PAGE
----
Speaking of which, I am vetted and licensed. Anyone working with any gaming funds in any of these casinos, or working in casino support roles with data access, or manufacturer reps and vendors from other states who sometimes work here, have to submit for state licensing. Depending on the type of license you can pay from $200 to $1800 to have the state conduct a background check on you for any past incidences of felony, fraud, or government-owed money, and then a certain amount to renew every two years.
If you don’t pass the check, you’re not working in that industry, in that state. Your license can also be individually revoked for infractions such as failing to catch an underaged patron, overserving alcohol, etc.
This little taste is just the tip of the iceberg. Most publicly-traded gaming companies are more than familiar with intense regulation since Sarbanes-Oxley came into effect, but their lobbying arm, the ESRB, isn’t showing enough concern, to my mind, of all the regulatory bottlenecks and other entities game makers will have to deal with should regulation of their game logic come into play. Here’s a fun diversion, google and read some of the articles about the geofencing technology manufacturers have had to implement and deploy in the states that have legalized online sports betting to ensure the bets are only coming from people in that state. It’s insane what they’ve spent to meet that requirement, even as we all know its effectiveness can never be 100 percent.
Thirty years ago, there were two states in the U.S. where gambling was legal, Nevada and New Jersey, and who thus had regulatory agencies in their state government, already with “Gaming” right in their names (since it’s industry’s agreed-upon euphemism for gambling). Now, nearly every state in the U.S. has a “Gaming Commission” with an associated budget and agenda.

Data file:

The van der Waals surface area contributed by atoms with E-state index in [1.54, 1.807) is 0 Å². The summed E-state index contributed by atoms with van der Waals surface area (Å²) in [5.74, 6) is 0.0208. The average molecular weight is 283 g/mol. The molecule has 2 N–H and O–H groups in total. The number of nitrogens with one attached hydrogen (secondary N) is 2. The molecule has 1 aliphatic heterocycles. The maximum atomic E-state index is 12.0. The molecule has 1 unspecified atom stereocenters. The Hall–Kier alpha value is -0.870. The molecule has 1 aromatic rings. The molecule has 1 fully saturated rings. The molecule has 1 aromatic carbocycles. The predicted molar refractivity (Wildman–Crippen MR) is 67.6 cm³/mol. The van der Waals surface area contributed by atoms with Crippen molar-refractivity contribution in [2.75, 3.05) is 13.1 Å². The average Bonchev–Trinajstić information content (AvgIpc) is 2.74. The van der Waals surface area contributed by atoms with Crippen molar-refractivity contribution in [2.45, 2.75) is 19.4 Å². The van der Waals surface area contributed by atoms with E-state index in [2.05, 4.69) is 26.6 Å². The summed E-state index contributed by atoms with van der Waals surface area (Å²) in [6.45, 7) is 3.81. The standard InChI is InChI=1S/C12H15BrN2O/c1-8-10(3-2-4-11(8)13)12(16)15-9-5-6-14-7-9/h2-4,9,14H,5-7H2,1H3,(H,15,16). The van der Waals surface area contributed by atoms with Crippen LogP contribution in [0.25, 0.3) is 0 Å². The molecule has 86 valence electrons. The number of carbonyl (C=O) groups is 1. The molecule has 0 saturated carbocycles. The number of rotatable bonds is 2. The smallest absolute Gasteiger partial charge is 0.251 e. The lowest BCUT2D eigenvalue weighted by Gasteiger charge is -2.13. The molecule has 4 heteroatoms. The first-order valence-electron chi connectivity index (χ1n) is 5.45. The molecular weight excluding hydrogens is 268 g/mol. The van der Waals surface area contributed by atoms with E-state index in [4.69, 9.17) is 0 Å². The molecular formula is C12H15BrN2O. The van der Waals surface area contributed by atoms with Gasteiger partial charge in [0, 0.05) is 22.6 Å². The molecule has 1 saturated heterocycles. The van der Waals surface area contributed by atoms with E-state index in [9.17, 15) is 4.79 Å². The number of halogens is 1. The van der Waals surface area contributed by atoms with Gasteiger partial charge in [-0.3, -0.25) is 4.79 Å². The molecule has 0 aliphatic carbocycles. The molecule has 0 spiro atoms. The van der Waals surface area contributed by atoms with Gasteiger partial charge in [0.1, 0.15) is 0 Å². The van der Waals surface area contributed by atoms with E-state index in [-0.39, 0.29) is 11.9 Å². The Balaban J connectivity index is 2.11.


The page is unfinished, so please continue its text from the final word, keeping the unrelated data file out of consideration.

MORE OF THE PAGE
Why not do the smart thing: to clean up your own back yard and stay out of their crosshairs?
Well, Maybe, But Not Overwatch, Right?
Look, parents and lawmakers are never really going to care about pay-to-win because the value of “winning” that we perceive in our games has no actual real world value to them. Their concern is the unlocking available within the game, without regard for distinctions of cosmetic-only, and its level of impact on people outside the game. Mobile game platforms were forced to enact controls not because games became crappy pay-to-win grindfests on mobile, but because they were not upfront about their internal marketplaces, and they didn’t have sufficient parental warnings and controls in place.